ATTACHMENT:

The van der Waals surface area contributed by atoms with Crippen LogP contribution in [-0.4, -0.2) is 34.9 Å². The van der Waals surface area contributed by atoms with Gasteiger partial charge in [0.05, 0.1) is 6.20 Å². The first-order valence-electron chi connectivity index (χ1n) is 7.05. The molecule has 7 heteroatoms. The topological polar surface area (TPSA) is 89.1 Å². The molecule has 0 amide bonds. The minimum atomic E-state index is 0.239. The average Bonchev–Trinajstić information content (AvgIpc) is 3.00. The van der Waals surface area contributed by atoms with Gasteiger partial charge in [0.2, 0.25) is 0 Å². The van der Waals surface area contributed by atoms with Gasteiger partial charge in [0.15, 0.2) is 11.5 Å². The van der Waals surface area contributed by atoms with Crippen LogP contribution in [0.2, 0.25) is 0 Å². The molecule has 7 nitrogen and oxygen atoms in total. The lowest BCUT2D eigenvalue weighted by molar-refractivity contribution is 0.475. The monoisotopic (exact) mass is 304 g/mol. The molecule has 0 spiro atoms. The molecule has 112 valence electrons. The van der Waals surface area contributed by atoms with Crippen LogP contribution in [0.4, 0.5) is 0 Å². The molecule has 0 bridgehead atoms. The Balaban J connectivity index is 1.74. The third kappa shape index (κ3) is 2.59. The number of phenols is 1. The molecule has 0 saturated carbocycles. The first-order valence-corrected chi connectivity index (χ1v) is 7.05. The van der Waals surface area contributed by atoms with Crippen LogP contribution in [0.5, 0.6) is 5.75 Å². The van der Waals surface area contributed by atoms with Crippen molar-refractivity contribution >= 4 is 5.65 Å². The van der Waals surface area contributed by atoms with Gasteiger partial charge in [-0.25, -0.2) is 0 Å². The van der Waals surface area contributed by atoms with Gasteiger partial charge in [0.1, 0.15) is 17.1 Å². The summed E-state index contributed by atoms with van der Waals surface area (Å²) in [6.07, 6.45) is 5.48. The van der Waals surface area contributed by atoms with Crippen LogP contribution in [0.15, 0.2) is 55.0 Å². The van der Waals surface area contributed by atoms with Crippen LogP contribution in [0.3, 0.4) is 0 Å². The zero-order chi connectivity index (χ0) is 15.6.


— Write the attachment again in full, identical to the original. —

The van der Waals surface area contributed by atoms with Crippen LogP contribution in [-0.4, -0.2) is 34.9 Å². The van der Waals surface area contributed by atoms with Gasteiger partial charge in [0.05, 0.1) is 6.20 Å². The first-order valence-electron chi connectivity index (χ1n) is 7.05. The molecule has 7 heteroatoms. The topological polar surface area (TPSA) is 89.1 Å². The molecule has 0 amide bonds. The minimum atomic E-state index is 0.239. The average Bonchev–Trinajstić information content (AvgIpc) is 3.00. The van der Waals surface area contributed by atoms with Gasteiger partial charge in [0.2, 0.25) is 0 Å². The van der Waals surface area contributed by atoms with Gasteiger partial charge in [0.15, 0.2) is 11.5 Å². The van der Waals surface area contributed by atoms with Crippen LogP contribution in [0.2, 0.25) is 0 Å². The molecule has 7 nitrogen and oxygen atoms in total. The lowest BCUT2D eigenvalue weighted by molar-refractivity contribution is 0.475. The monoisotopic (exact) mass is 304 g/mol. The molecule has 0 spiro atoms. The molecule has 112 valence electrons. The van der Waals surface area contributed by atoms with Crippen LogP contribution in [0.4, 0.5) is 0 Å². The molecule has 0 bridgehead atoms. The Balaban J connectivity index is 1.74. The third kappa shape index (κ3) is 2.59. The number of phenols is 1. The molecule has 0 saturated carbocycles. The first-order valence-corrected chi connectivity index (χ1v) is 7.05. The van der Waals surface area contributed by atoms with Crippen LogP contribution in [0.5, 0.6) is 5.75 Å². The van der Waals surface area contributed by atoms with Crippen molar-refractivity contribution >= 4 is 5.65 Å². The van der Waals surface area contributed by atoms with Gasteiger partial charge in [-0.25, -0.2) is 0 Å². The van der Waals surface area contributed by atoms with Gasteiger partial charge in [0.1, 0.15) is 17.1 Å². The summed E-state index contributed by atoms with van der Waals surface area (Å²) in [6.07, 6.45) is 5.48. The van der Waals surface area contributed by atoms with Crippen LogP contribution in [0.15, 0.2) is 55.0 Å². The van der Waals surface area contributed by atoms with Crippen LogP contribution in [0.3, 0.4) is 0 Å². The zero-order chi connectivity index (χ0) is 15.6.